THE windswept, isolated, peak that forms the title of this magnificent new play is a striking feature of Bolton's skyline.
And it helped to inspire award-winning playwright Timberlake Wertenbaker to dream up a powerful, relevant, drama.
It's a rare treat to be able to watch something in the theatre about which you know virtually nothing and it's best if you arrive at this cold.
The basic story focuses on five members of an all-female reading group who sneak into a half built super-hotel on the hill's summit, to spark each other's imagination into life and create fiction.
As they discuss and debate, it becomes clear that group leader Dolly (Denise Black in a storming performance) has more on her mind than literature.
Winter Hill is very much an ensemble piece and it is amazing that the Octagon has managed to gather so much acting talent under one roof.
You just can't tear your eyes away from Black, Louise Jameson, Cathy Tyson, Janet Henfrey and Souad Faress as the women launch into full flow.
Winter Hill is a rare treat; a new play performed by actresses at the top of their game, with topical themes and messages and set in a real world Bolton location, directed with dynamism and clarity by Octagon artistic director Elizabeth Newman.
What helps to make this unfolding tale so effective for local audiences is that, thanks to the atmospheric sound design you feel you're just a few yards away from that huge white TV mast, the unmistakable landmark that immediately identifies Winter Hill.
And for anyone who has ever trekked to the top, the memories will certainly enhance your enjoyment of the production.
That's not to say, however, that those who haven't will be at a disadvantage.
The themes of the underdog fighting corporate greed and unthinking development, and whether peaceful or violent protest is the best means to an end, are universal.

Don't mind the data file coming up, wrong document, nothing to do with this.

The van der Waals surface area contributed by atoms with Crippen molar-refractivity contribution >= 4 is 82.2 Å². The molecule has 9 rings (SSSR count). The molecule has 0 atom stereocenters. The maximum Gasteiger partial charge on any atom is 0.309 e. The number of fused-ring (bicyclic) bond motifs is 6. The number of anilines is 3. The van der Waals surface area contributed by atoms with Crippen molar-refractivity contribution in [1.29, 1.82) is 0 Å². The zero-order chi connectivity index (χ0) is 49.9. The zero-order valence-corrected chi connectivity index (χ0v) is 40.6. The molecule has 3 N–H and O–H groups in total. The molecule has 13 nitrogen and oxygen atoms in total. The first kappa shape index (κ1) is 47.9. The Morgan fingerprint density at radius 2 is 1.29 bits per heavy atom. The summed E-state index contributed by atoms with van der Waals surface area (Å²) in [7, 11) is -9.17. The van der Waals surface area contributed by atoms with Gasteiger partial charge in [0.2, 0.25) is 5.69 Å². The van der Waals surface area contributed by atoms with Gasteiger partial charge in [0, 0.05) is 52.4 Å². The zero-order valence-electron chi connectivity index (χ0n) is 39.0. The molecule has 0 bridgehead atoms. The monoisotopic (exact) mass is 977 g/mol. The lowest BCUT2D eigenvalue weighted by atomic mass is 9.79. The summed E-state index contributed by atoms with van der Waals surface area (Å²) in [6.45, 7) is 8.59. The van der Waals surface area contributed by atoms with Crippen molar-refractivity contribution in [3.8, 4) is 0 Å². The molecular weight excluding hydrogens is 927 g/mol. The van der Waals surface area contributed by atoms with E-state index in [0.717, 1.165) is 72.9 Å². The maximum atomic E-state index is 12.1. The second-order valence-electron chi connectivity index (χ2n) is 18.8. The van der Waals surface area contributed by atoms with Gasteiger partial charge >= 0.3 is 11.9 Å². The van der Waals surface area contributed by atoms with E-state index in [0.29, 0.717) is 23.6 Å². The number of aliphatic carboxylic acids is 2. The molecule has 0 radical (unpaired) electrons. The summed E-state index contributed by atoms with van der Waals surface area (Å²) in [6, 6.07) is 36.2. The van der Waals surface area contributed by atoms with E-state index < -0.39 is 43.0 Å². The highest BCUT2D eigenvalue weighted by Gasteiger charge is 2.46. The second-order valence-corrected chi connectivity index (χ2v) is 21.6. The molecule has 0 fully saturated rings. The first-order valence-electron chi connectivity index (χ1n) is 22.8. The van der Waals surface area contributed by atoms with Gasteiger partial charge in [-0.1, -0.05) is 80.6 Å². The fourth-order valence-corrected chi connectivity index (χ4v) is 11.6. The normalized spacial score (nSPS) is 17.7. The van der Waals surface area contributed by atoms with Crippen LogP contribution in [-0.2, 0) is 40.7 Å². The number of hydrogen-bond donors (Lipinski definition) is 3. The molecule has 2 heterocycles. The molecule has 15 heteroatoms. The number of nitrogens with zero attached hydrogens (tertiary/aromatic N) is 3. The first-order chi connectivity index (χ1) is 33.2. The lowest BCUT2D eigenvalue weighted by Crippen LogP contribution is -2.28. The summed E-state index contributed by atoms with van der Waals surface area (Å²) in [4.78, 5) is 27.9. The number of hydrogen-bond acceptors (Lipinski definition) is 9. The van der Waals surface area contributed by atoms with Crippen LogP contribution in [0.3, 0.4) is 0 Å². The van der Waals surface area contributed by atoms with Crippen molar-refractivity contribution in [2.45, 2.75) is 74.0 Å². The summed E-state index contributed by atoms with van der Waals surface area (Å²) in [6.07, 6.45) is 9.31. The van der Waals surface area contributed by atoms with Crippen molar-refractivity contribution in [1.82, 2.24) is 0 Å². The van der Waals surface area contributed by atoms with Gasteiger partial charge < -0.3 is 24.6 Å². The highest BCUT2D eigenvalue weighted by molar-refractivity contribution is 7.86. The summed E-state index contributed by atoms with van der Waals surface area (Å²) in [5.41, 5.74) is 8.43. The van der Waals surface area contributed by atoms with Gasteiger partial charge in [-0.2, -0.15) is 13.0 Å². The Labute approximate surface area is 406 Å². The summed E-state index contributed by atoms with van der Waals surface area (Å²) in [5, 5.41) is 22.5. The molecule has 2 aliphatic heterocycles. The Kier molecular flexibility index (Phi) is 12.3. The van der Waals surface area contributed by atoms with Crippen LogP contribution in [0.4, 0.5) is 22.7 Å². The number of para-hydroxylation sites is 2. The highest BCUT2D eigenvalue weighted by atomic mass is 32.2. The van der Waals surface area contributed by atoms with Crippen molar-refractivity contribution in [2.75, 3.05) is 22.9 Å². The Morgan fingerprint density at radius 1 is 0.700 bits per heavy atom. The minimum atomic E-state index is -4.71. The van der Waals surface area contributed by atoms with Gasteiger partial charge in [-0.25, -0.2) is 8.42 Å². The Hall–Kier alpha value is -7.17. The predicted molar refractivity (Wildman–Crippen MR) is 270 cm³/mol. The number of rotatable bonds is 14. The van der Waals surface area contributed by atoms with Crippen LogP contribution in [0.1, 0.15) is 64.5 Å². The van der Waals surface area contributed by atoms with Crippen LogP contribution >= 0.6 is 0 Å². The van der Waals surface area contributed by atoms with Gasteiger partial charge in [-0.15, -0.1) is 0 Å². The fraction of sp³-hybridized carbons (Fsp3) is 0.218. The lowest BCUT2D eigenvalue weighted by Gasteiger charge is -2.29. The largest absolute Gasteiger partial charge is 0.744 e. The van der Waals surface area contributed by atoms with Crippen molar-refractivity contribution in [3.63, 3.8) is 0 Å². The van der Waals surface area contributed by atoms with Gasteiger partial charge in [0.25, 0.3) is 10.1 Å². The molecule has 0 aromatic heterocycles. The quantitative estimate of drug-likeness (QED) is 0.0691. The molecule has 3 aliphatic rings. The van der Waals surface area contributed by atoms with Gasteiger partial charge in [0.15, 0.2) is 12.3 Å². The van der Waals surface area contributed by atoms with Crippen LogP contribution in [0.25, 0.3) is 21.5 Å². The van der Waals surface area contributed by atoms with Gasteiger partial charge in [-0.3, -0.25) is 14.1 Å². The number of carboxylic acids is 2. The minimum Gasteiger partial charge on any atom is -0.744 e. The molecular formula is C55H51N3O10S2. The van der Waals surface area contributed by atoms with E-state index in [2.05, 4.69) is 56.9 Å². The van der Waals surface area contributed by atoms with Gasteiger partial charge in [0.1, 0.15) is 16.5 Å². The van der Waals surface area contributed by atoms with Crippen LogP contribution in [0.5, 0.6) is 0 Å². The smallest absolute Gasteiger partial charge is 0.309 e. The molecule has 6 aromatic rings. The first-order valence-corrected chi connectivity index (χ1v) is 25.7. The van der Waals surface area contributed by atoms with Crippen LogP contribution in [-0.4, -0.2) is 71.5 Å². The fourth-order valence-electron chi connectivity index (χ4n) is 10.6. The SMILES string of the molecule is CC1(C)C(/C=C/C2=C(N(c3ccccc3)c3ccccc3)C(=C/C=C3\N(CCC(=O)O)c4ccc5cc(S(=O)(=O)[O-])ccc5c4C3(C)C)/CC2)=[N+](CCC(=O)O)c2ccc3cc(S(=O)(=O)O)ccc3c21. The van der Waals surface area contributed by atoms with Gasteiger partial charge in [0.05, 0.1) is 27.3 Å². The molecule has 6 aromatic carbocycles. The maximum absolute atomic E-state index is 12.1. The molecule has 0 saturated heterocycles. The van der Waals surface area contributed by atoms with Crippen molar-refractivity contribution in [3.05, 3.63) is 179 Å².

Wertenbaker has woven these themes, incorporating a uniquely female perspective, in a thought-provoking and intelligent piece of writing.
And before the blokes reading this shout 'Uh,oh, not more man bashing', you needn't fear. Okay, so there's the odd sideswipe at us chaps, but Winter Hill isn't about having a go at men.
It explores whether protest in the forms of petitions and demonstrations ever really achieves anything positive. And are more extreme forms of action worth the often heavy cost?
It all sounds very intense and it is true these are weighty and topical themes, especially in Bolton where, as we report in this very newspaper, there is often vocal protest against development that might affect a community.
But there is a rich seam of humour running through the whole play, largely mined by the ever excellent Henfrey as wine-loving pensioner Felicity.
At one point, Jameson's character Beth remarks (to chuckles from the audience) 'Nobody wants to come to this town'.
It turns out that this powerful production is a fantastic reason to visit.
Catch it before it's too late.
Runs until Saturday June 3.